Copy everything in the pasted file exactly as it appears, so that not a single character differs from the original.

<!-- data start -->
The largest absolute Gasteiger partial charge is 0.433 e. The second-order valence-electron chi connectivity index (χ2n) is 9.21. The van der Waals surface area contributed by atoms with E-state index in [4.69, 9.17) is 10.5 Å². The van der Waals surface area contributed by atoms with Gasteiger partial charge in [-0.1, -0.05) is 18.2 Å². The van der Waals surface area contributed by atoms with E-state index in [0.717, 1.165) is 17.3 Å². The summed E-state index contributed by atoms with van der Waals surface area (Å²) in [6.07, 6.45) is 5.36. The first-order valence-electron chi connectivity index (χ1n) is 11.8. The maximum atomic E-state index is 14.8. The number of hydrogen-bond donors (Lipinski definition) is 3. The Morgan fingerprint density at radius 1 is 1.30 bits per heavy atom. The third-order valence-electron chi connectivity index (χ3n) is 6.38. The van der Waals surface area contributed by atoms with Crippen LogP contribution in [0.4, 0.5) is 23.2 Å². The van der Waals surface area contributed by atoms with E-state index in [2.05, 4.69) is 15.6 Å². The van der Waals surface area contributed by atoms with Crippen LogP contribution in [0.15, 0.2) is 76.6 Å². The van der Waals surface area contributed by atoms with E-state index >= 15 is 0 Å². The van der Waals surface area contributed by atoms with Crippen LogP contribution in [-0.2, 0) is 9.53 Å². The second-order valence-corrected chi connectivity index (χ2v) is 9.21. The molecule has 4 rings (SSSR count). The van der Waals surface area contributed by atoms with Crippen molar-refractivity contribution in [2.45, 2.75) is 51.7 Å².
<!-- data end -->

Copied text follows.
The largest absolute Gasteiger partial charge is 0.433 e. The second-order valence-electron chi connectivity index (χ2n) is 9.21. The van der Waals surface area contributed by atoms with E-state index in [4.69, 9.17) is 10.5 Å². The van der Waals surface area contributed by atoms with Gasteiger partial charge in [-0.1, -0.05) is 18.2 Å². The van der Waals surface area contributed by atoms with E-state index in [0.717, 1.165) is 17.3 Å². The summed E-state index contributed by atoms with van der Waals surface area (Å²) in [6.07, 6.45) is 5.36. The first-order valence-electron chi connectivity index (χ1n) is 11.8. The maximum atomic E-state index is 14.8. The number of hydrogen-bond donors (Lipinski definition) is 3. The Morgan fingerprint density at radius 1 is 1.30 bits per heavy atom. The third-order valence-electron chi connectivity index (χ3n) is 6.38. The van der Waals surface area contributed by atoms with Crippen LogP contribution in [0.4, 0.5) is 23.2 Å². The van der Waals surface area contributed by atoms with E-state index in [2.05, 4.69) is 15.6 Å². The van der Waals surface area contributed by atoms with Crippen LogP contribution in [0.15, 0.2) is 76.6 Å². The van der Waals surface area contributed by atoms with E-state index >= 15 is 0 Å². The van der Waals surface area contributed by atoms with Crippen LogP contribution in [-0.2, 0) is 9.53 Å². The second-order valence-corrected chi connectivity index (χ2v) is 9.21. The molecule has 4 rings (SSSR count). The van der Waals surface area contributed by atoms with Crippen molar-refractivity contribution in [2.45, 2.75) is 51.7 Å².